and not single, common (and fast) memory for both of them, just like most consoles?
Not only it would be more efficient (no syncing issues, something especially important in GPGPU) but probably easier and more flexible to program to…
and not single, common (and fast) memory for both of them, just like most consoles?
Many computers do in fact use common system memory for both. Most computers come stock with integrated graphics as part of the motherboard or CPU and just use the system memory. Only the separate graphics cards use their own RAM. As to why I’ll have to leave that to the more technically inclined on the board.
Graphics cards care more about speed than reliability, so they generally use a different type of RAM, focusing on low latency and ignoring errors. It also helps to have dedicated memory which you don’t have to worry about losing to other system processes. That reduces overhead.
Yeah, but they do that for economical reasons. Cheap chip, cheap memory, and sadly very poor performance. What I don’t understand why they are not making something similar with high performance systems (only using fast memory chips like GDDR5 or something like that, yeah that would be expensive, but gamers usually don’t care that much).
Using the same memory for both CPU and GPU would slow everything down. Having separate data busses increases your memory bandwidth tremendously. Also, it’s a very rare case that the CPU cares what the video memory is doing.
It is becoming more common to use the GPU to perform general purpose calculations that were once only done on the CPU, since a GPU is far faster than any CPU (hundreds to thousands of processing units, although not necessarily able to do everything a CPU can do). In this case, shared video memory would be advantageous; CPU manufacturers are also even starting to make combined CPU/GPU units. The advantage of GPU computing is enormous; the fastest GPUs can exceed a *teraflop *- something once associated with football-field size supercomputers:
(note “as of 2010”, which is very outdated in the computing world)
Yeah, I know.
But, the types of problems that GPUs can solve are not very prevalent in the universe of PCs. Only a tiny fraction of PC users need to render photo-realistic images, for example.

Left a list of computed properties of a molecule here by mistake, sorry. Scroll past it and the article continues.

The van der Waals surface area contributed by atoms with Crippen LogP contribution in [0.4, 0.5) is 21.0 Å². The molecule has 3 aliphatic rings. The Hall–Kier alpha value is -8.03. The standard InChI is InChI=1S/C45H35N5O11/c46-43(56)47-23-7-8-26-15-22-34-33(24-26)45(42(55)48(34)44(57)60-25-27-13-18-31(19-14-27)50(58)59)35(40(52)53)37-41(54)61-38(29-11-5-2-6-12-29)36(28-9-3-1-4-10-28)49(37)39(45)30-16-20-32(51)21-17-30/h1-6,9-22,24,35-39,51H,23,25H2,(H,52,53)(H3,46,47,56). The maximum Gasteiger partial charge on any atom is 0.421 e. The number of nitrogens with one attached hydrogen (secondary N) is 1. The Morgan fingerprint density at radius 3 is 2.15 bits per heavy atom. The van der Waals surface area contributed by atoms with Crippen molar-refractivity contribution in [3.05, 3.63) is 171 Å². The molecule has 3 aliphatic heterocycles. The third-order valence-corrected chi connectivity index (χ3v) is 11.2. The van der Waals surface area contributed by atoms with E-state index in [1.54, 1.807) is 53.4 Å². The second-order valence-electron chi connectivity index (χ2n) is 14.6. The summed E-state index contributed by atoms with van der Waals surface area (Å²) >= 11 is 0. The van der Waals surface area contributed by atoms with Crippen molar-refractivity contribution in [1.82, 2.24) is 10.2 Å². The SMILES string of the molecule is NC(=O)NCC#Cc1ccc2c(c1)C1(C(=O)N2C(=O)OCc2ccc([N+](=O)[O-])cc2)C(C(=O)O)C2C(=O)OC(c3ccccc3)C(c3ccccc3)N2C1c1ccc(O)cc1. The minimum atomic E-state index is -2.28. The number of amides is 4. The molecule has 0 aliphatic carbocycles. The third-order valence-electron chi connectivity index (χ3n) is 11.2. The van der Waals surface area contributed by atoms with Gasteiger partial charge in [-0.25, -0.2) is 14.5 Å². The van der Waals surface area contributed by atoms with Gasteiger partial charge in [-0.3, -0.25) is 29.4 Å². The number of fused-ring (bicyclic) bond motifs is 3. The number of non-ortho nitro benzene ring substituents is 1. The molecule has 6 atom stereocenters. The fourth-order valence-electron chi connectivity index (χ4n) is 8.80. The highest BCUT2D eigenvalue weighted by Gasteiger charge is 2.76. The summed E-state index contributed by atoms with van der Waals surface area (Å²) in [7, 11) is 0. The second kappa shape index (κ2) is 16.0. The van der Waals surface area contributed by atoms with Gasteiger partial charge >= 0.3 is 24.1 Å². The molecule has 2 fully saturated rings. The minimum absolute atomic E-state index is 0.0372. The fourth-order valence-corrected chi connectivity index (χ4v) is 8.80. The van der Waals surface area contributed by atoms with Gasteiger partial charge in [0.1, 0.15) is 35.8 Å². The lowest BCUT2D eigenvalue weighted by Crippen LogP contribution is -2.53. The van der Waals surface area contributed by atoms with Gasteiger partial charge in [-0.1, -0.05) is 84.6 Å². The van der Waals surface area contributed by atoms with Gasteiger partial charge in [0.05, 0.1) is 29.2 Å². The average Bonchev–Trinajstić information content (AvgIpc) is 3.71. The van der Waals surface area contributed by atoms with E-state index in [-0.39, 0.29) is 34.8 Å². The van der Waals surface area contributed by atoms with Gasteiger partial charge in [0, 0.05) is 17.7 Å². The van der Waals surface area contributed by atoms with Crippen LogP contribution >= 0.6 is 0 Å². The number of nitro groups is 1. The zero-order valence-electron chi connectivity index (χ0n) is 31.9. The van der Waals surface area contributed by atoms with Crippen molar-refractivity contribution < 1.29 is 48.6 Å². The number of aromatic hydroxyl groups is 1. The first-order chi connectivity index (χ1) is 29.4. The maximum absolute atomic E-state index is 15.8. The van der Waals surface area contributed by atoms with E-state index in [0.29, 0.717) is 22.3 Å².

In fact it’s great underestimation of what GPU can do. Any algorithm that can be paralleled will potentially benefit from use of GPU and CG related algorithms are not the only ones…
Physics research, for one, has benefited greatly from calculations done one GPUs. Though I’m not sure that really invalidates the point that most PCs aren’t used for tasks like that. What does the typical user ever do that could benefit from massive parallelization?
I never said they were.
But, there simply aren’t that many applications in everyday computing that really cry out for GPU processing. If you think there is such a crying need, name 5 problems that are currently a bottlenecked by lack of processing power (and, I don’t mean problems that require a supercomputer, like weather prediction, or nuclear weapons modeling) - problems that your average PC user is facing.
I’m using one right now. The advantage is that I get fairly good graphics performance (AMD Radeon HD 6310) at a pretty cheap price.
The disadvantage is that for reasons noted above it’s just fairly good - I could never play Skyrim for example.
I use Bryce 7 in my work.
It takes a LOT of time to render a scene since I am only using an E2200 CPU.
In fact, if I do an intensive render, I have to release one of the cores just so I can surf the web while I wait the 15-45 minutes that a high res picture takes to be complete.
I can’t imagine why a GPU wouldn’t be an order of magnitude better in terms of speed.
I suppose there are several companies working on this because relatively cheep desktop animation is right around the corner or already here.
That would genuinely change my workflow and would justify the purchase of a new computer.
Game console can share memory between the the CPU and the GPU because they’re designed as a discrete unit. In a desktop, though, the GPU and the CPU are separate. In theory you could still share memory, but that would require a custom bus to allow the GPU to fast access to memory. PCIe isn’t designed for that.
Having separate CPU and GPU memory has the following advantages for manufacturers of GPUs: